Students, professor lead effort to improve childhood literacy

Students at University of Detroit Mercy are making a difference in the lives of children all over the city thanks to RX for Reading – raising readers, one book at a time.

Developed by English professor Dr. Mary-Catherine Harrison, RX for Reading aims to strengthen early childhood literacy in Detroit.  

“It’s an absolutely essential project because the future of our city is dependent upon our next generation of leaders,” Harrison said. “The foundation of learning is reading. In math, science, stem fields, in business, every field, the most fundamental skill is reading.”

Low-income children are exposed to approximately 30 million fewer words than their average-income peers by the age of 5, according to statistics.

Over one million Michigan children live in a low-income household, and 61 percent of their families do not have any children’s books.

Further, experts say, only 19 percent of Michigan students are at a proficient reading level by the time they reach fourth grade.

“Income inequality is related to educational inequality,” Harrison said. “Every child should have books. Literacy is a human right.”

RX for Reading Detroit’s mission is “to expand access to high-quality children’s books and support families in reading with their children.”

As its first anniversary approaches on Sept. 24, Harrison is planning to launch a fundraising campaign. She also has a lot of exciting new accomplishments to tout.

In the last year, RX has donated over 15,000 books to kids and community partners, established 15 new RX for Reading libraries in low-income health and dental clinics, and partnered with local schools and Head Start programs to read with over 150 children.

Along with these huge accomplishments, Harrison is also being presented with the Bookwoman Award from the Detroit Chapter of Women’s National Book Association for all of her work and dedication to reading and the underprivileged children of Detroit.

RX for Reading is always looking for new and gently used, high-quality books to be donated, especially ones with diverse characters, so all students can relate to the stories they read.  

Every book is either put into a new library or given directly to children to take home and keep.

Students can participate in RX for Reading for service learning course hours, but many do so just to help and encourage the community to read regularly, she said.

Students of all majors help to sort books, build libraries in homeless shelters, doctors’ offices and classrooms, and take trips to schools to read to students.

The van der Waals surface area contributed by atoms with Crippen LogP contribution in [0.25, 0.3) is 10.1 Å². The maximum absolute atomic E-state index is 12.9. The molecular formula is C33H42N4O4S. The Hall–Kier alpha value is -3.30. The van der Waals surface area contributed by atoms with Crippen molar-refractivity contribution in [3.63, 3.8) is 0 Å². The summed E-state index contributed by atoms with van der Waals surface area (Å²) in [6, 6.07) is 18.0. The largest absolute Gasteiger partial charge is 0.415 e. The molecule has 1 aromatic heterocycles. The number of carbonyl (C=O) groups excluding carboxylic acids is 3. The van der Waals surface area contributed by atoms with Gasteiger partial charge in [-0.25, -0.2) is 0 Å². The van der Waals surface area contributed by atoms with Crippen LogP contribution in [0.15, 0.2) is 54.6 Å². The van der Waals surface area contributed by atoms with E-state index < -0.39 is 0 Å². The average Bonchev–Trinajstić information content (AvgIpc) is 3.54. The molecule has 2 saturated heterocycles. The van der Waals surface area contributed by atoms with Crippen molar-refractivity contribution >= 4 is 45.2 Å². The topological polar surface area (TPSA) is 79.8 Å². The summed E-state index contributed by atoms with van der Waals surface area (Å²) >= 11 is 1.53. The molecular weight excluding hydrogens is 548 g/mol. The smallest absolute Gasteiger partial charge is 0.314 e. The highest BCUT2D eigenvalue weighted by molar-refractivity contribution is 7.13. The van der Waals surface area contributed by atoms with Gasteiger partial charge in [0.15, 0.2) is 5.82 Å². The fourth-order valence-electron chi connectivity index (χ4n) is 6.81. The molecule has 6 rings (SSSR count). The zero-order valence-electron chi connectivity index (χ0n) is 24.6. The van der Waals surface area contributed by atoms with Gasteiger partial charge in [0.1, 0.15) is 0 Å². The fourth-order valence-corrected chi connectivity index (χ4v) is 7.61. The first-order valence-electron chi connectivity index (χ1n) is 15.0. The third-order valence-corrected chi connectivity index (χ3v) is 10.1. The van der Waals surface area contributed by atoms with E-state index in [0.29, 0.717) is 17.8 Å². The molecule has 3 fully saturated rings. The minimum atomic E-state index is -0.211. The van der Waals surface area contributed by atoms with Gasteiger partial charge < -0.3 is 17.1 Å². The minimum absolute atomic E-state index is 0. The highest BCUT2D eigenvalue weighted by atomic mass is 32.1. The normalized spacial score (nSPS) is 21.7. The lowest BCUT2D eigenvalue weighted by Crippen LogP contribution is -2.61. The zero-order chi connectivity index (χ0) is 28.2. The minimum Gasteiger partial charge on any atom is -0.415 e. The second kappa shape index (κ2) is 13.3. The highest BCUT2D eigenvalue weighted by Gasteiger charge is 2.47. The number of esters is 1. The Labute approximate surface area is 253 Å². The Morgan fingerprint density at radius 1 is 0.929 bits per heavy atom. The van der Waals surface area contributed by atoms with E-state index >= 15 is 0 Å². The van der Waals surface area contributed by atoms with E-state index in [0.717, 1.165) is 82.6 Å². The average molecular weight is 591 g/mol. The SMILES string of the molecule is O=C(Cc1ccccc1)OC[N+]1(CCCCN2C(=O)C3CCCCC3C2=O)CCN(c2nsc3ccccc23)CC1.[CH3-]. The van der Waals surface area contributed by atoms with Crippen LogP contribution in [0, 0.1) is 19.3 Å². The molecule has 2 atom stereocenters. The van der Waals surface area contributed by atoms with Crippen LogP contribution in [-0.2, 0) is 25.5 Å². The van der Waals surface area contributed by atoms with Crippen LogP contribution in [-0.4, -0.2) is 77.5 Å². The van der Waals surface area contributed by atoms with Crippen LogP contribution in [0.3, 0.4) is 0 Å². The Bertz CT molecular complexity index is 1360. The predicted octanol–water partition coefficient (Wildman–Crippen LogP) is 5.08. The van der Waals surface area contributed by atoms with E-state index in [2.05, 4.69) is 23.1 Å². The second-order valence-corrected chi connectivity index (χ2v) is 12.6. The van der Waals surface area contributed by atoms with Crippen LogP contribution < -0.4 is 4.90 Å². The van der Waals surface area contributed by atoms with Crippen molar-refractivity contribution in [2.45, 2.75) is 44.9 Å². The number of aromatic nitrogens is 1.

Dr. Matt Mio’s father, John Mio, has volunteered to build book shelves and cases for the books that are kept in RX’s Little Free Libraries, which are planted in under-resourced areas of Detroit, such as parks, schools, and in neighborhoods that are known as “book deserts.” 

Anna Mindling is one of the many students who went to Emmanuel Head Start to read to students. She was nervous.

But “I love kids,” said Mindling. 

Mindling read the 12 3- to 5-year-olds two stories: “Doc McStuffins: The Mermaid Dives In” and “The Duckling Gets a Cookie.”

Though it was initially tough for her to get all of the children’s attention – between questions like “Can you tie my shoe?” and “Can I sit on your lap?” – Mindling eventually got all the kids to sit down and listen to each of the stories.

First, she read the Doc McStuffins book, which is based on a TV show for children.  

“I love Doc McStuffins!” one student said.  

“Can we read the other one first?” asked another.

Eventually, Mindling was able to finish both books with good participation from the children.

Then, the kids got very excited. They knew what was coming next.

Mindling grabbed the bag of over 30 books. Each child was allowed to choose one and keep it.

Traci was the first to be called to pick a book.

Tamyra was excited to get a Winnie the Pooh read-along book.

All of the children found a book that they liked enough to take home.

The hope is that they will read their new books with their parents and will be excited to get a new one every other Thursday.

“Our children love (UDM) students and the parents have shared that their children have been reading their new books so much, they can nearly ‘read’ them to their parents,” said Kim Olgetree, a teacher at Emmanuel Head Start. “I thank you so much. You have really made a difference here at Emmanuel.”

To learn more about RX for Reading and how to participate, please visit